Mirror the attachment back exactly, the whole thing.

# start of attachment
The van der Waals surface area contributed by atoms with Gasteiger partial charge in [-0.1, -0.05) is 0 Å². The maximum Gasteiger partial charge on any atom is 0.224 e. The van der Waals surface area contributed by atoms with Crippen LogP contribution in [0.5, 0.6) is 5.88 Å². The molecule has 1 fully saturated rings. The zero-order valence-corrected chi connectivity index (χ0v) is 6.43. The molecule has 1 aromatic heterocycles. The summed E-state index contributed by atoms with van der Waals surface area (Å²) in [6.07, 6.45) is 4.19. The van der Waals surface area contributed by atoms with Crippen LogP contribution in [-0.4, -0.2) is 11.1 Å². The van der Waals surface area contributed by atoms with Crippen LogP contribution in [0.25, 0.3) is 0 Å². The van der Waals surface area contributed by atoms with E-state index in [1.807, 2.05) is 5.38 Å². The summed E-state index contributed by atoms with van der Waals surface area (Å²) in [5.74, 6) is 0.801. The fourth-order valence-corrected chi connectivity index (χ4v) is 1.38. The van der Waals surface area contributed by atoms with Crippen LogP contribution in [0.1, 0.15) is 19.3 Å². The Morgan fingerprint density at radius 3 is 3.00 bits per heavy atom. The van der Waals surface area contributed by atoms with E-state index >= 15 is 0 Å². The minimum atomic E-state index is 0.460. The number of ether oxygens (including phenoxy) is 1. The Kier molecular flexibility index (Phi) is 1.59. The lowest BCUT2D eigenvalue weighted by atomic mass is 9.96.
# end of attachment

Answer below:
The van der Waals surface area contributed by atoms with Gasteiger partial charge in [-0.1, -0.05) is 0 Å². The maximum Gasteiger partial charge on any atom is 0.224 e. The van der Waals surface area contributed by atoms with Crippen LogP contribution in [0.5, 0.6) is 5.88 Å². The molecule has 1 fully saturated rings. The zero-order valence-corrected chi connectivity index (χ0v) is 6.43. The molecule has 1 aromatic heterocycles. The summed E-state index contributed by atoms with van der Waals surface area (Å²) in [6.07, 6.45) is 4.19. The van der Waals surface area contributed by atoms with Crippen LogP contribution in [-0.4, -0.2) is 11.1 Å². The van der Waals surface area contributed by atoms with Crippen LogP contribution in [0.25, 0.3) is 0 Å². The van der Waals surface area contributed by atoms with E-state index in [1.807, 2.05) is 5.38 Å². The summed E-state index contributed by atoms with van der Waals surface area (Å²) in [5.74, 6) is 0.801. The fourth-order valence-corrected chi connectivity index (χ4v) is 1.38. The van der Waals surface area contributed by atoms with Crippen LogP contribution in [0.1, 0.15) is 19.3 Å². The Morgan fingerprint density at radius 3 is 3.00 bits per heavy atom. The van der Waals surface area contributed by atoms with E-state index >= 15 is 0 Å². The minimum atomic E-state index is 0.460. The number of ether oxygens (including phenoxy) is 1. The Kier molecular flexibility index (Phi) is 1.59. The lowest BCUT2D eigenvalue weighted by atomic mass is 9.96.